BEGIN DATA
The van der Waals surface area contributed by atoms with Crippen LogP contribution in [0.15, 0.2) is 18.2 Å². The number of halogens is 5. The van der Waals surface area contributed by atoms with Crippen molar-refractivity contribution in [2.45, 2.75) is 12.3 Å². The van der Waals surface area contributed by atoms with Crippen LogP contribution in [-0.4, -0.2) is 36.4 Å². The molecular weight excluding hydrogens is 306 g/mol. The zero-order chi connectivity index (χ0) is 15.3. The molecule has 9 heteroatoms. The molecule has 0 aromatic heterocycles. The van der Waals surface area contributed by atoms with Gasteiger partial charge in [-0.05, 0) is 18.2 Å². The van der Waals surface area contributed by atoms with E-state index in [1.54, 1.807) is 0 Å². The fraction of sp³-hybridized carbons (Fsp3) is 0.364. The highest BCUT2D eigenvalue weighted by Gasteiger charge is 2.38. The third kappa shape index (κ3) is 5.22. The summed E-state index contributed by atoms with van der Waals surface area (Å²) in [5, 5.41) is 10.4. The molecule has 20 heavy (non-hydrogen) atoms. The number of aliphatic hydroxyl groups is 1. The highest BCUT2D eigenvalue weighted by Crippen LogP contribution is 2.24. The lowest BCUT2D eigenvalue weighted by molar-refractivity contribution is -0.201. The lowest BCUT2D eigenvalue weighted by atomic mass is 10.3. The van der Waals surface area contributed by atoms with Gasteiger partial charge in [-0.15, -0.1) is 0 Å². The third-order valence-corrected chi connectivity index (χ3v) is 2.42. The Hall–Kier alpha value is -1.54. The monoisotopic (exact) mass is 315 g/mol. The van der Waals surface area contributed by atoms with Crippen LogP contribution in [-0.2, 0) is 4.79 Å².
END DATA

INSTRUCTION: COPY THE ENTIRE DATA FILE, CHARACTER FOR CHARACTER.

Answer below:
The van der Waals surface area contributed by atoms with Crippen LogP contribution in [0.15, 0.2) is 18.2 Å². The number of halogens is 5. The van der Waals surface area contributed by atoms with Crippen molar-refractivity contribution in [2.45, 2.75) is 12.3 Å². The van der Waals surface area contributed by atoms with Crippen LogP contribution in [-0.4, -0.2) is 36.4 Å². The molecular weight excluding hydrogens is 306 g/mol. The zero-order chi connectivity index (χ0) is 15.3. The molecule has 9 heteroatoms. The molecule has 0 aromatic heterocycles. The van der Waals surface area contributed by atoms with Gasteiger partial charge in [-0.05, 0) is 18.2 Å². The van der Waals surface area contributed by atoms with E-state index in [1.54, 1.807) is 0 Å². The fraction of sp³-hybridized carbons (Fsp3) is 0.364. The highest BCUT2D eigenvalue weighted by Gasteiger charge is 2.38. The third kappa shape index (κ3) is 5.22. The summed E-state index contributed by atoms with van der Waals surface area (Å²) in [5, 5.41) is 10.4. The molecule has 20 heavy (non-hydrogen) atoms. The number of aliphatic hydroxyl groups is 1. The highest BCUT2D eigenvalue weighted by Crippen LogP contribution is 2.24. The lowest BCUT2D eigenvalue weighted by molar-refractivity contribution is -0.201. The lowest BCUT2D eigenvalue weighted by atomic mass is 10.3. The van der Waals surface area contributed by atoms with Gasteiger partial charge in [-0.15, -0.1) is 0 Å². The third-order valence-corrected chi connectivity index (χ3v) is 2.42. The Hall–Kier alpha value is -1.54. The monoisotopic (exact) mass is 315 g/mol. The van der Waals surface area contributed by atoms with Crippen LogP contribution in [-0.2, 0) is 4.79 Å².